Los Angeles, CA – 1.14.2023
Commentary is provided by Kevin Kelly & Alex Koslov.
Kelly and Koslov are discussing the upcoming “Battle In The Valley” PPV on February 18th. They discuss how David Finlay vs. Bobby Fish has been made official for the event when Tom Lawlor interrupts. He tells Kelly that he has noticed that Homicide isn’t one to play by the rules during their matches, and that perhaps it was his fault for assuming Homicide would face him like a real man. Since that has not happened, he challenges Homicide to a Filthy Rules Fight at “Battle In The Valley” – no ropes, no rules. That should be a hoot.
Mascara Dorada vs. Che Cabrera
Dorada is in control until Cabrera cuts him off with a backbreaker and a powerslam. Cabrera goes up and over a charging Dorada out of the corner and takes him down with a shoulder tackle. Dorada drop toe holds Cabrera into the corner pad. He Sling Blade Cabrera’s into a bulldog before springboard dropkicking him to the floor. Dorada then lands a somersault senton off the top turnbuckle and to the floor. Cabrera kicks out from a Swanton back inside of the ring and turns Dorada inside out with a running shoulder block. He back suplexes Dorada for a two count, and Dorada is able to come back with a tornado DDT off of the second rope. Cabrera evades a lionsault and delivers Total Anarchy for two. Dorada superkicks Cabrera after Cabrera looks to come off the top rope with something. Dorada walks the top rope and lands an elbow drop for the pin at 7:21. This was a totally solid, sound match that just didn’t have a lot to sink your teeth into. The timid crowd didn’t help things. This wasn’t bad by any means, just superfluous. **½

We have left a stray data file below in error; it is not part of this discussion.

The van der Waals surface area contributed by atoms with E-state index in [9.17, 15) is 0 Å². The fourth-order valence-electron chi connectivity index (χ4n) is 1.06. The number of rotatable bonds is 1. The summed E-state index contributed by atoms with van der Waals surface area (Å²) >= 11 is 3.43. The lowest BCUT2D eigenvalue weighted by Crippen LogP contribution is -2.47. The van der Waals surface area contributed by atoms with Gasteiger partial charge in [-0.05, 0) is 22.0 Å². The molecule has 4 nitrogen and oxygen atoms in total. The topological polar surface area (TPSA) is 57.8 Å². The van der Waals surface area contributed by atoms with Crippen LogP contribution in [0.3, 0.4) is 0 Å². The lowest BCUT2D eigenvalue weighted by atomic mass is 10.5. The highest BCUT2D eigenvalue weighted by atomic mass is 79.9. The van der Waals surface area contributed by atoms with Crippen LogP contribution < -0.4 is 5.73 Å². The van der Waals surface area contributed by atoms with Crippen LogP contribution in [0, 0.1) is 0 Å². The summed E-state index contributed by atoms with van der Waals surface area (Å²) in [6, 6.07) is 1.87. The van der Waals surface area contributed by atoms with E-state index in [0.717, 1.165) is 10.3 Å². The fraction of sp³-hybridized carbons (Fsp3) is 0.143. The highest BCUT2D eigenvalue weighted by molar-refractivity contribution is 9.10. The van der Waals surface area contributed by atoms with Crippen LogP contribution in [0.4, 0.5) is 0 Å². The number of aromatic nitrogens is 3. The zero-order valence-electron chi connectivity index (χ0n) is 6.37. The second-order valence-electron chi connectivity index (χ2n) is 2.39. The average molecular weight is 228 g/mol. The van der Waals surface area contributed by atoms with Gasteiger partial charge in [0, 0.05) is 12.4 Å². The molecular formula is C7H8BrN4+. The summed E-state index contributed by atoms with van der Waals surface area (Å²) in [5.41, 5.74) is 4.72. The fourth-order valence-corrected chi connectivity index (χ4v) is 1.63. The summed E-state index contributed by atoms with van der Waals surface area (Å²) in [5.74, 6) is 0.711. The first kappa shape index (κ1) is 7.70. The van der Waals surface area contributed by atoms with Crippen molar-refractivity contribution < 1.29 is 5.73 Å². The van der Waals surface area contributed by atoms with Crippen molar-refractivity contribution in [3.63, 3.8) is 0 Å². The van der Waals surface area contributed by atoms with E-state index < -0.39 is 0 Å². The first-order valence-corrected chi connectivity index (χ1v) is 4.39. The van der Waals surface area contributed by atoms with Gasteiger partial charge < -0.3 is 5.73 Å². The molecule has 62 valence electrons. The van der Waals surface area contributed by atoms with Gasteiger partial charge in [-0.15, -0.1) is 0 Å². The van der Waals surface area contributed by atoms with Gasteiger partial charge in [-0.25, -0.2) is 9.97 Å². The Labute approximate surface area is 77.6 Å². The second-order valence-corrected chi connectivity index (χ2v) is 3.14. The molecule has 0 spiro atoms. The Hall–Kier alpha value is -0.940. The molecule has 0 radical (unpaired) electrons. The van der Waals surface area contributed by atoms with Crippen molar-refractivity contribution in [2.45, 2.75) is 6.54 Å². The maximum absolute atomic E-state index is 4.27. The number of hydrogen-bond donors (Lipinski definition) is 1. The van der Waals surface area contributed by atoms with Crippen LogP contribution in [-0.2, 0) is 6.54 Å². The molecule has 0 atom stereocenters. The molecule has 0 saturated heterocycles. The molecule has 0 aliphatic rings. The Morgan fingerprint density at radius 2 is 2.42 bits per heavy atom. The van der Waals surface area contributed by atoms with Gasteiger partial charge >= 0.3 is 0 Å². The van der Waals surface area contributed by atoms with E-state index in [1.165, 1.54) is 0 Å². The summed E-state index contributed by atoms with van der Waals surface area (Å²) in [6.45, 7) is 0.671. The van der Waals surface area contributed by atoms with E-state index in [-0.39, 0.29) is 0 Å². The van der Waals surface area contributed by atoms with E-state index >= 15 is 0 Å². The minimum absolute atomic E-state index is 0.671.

David Finlay, Eddie Kingston & Homicide vs. Team Filthy (Tom Lawlor & Danny Limelight) & Bobby Fish
Homicide defeated Lawlor in a singles match on STRONG #116, and then in multi-man tag matches on back-to-back nights in New York in October. Homicide also defeated Limelight at STRONG #118, but Fish attacked him after that match. Fish and Finlay have also been at odds lately, and have a singles match scheduled for the “Battle In The Valley” kickoff next month. Finlay takes out Fish with a dropkick. Fish forearm strikes Homicide to the corner where Team Filthy mauls him. Limelight knocks Kingston and Finlay to the floor, angering Homicide’s partners as his team wears down the Notorious 187. Homicide at one point tries tackling Lawlor off of the apron but gets sent into the barricades by Limelight. Kingston gives chase to Limelight and ends up damaging his arm in the barricades. However, Homicide ends up back in the ring trapped in the opposition’s corner. Homicide ends up superplexing Limelight at the five minute mark. Kingston unloads repeated chops to Lawlor and Limelight before tossing them overhead with exploder suplexes. Fish ends up taking an exploder suplex as well. Kingston locks Lawlor in a Stretch Plum and lariats Limelight when he breaks up the hold. Finlay blind tags in and takes out Lawlor with an exploder suplex and back suplex. Lawlor escapes Trash Panda and looks for a rear-naked choke. Finlay Judo throws his way out but takes a modified uranage. Homicide also fights out of Lawlor’s choke. Fish kicks him high before he can apply an ankle lock. Kingston knocks down Fish with a Backfist and Limelight takes out Kingston’s leg. Finlay avoids Limelight’s Symbiote DDT and scoops him up into Trash Panda for the pin at 9:40. This was a bit of a mess, sometimes in a fun chaotic way. It helped raise the rivalries by adding a sense of genuine dislike between the parties, which is good for the PPV. I wish Kingston got more to do during the match, but he got a chance to shine right after at least. ***